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Misperceptions and reality
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Dr. Victor L. Martin

We will skip the weather and wheat this week to address an article that appeared on the front page of the Yahoo! Website this past week by a Terence Loose, titled “College Majors That Are Useless.” At the top of the list was Agriculture. Two items are quite telling in his brief, sarcastic rundown. First, Mr. Loose states the following, “Still, if your idea of a good day is getting up with the sun and working till it sets as an agricultural manager, a degree in agriculture might be your calling.” This is followed up with figures stating that by 2018 we will need 64,600 fewer farm managers so a degree in Agriculture is “useless.” Second, he lists coursework as including “Crops, plant diseases, animal husbandry, basic veterinary science.” While not wanting to get on a soapbox, it’s important to address the flaws in the article, both the assumptions and conclusions.
The projection that there will fewer farm managers may be true; however, there are a few more options for graduates with “agriculture” degrees besides farm manager. An examination of the coursework he lists demonstrates a lack of understanding of the whole area of agriculture. It is probably a safe assumption that the author simply looked up some data and used information from an “expert” or two for the article and knows little about any of the majors he listed.  This is only a 500 word article but let’s briefly refute these two items. First, generally a student doesn’t receive a B.S. in agriculture but typically something like agronomy, agricultural engineering, plant pathology, animal science, and agricultural economics. Professional opportunities for majors in an agriculture science run the gamut from sales and government to environmental quality and crop consulting. And many graduates of two- and four-year institutions in these areas often take their skills back to the family operation.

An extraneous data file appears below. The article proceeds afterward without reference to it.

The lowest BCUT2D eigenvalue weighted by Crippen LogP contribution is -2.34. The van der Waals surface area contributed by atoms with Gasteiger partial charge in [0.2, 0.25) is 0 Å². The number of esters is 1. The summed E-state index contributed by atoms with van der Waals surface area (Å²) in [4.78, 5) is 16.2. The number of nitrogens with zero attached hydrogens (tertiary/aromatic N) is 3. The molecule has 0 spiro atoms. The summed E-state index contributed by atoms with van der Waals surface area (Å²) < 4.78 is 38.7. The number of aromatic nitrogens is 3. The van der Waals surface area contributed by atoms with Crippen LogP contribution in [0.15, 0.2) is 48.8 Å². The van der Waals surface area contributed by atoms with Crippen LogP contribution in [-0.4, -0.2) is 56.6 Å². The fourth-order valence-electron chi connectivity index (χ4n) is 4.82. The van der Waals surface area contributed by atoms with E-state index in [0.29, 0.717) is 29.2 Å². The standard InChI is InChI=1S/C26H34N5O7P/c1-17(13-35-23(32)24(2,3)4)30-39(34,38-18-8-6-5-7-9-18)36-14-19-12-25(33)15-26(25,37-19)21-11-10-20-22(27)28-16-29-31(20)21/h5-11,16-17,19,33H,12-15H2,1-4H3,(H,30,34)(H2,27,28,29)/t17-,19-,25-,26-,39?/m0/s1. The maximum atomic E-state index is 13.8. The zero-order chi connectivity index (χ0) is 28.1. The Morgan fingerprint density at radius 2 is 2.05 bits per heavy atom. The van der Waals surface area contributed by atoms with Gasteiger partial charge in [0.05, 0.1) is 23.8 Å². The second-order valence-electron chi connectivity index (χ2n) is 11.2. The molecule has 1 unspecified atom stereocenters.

The agriculture section lists efficiency of operations as a major reason for the need for fewer “farm managers.” While this efficiency is happening and may result in fewer opportunities in one area, it opens many other opportunities. Agriculture is becoming a highly technical, sophisticated area, one where initial and continuing technical and scientific training is essential. The Ag program at Barton is constantly being contacted by recruiters from Kansas and surrounding states looking for graduates from our certificate and degree programs in Crop Protection. Mr. Loose is correct that you will get up with the sun but he is wrong in that you will often work well past sunset but with a certificate or two-year degree a graduate also has the opportunity to make well over $30,000 and up to $50,000 in a short period of time. That typically includes good benefits like paid holidays, vacation, retirement plan and health insurance.
There is a larger issue with the article. How do you place a “value” on a particular major and education in general? There is a great danger to society if every educational opportunity has to pass a “usefulness” test. The world would be a poorer place if everything done has to be justified in purely economic terms and many graduates in areas ill-suited for their abilities and interests.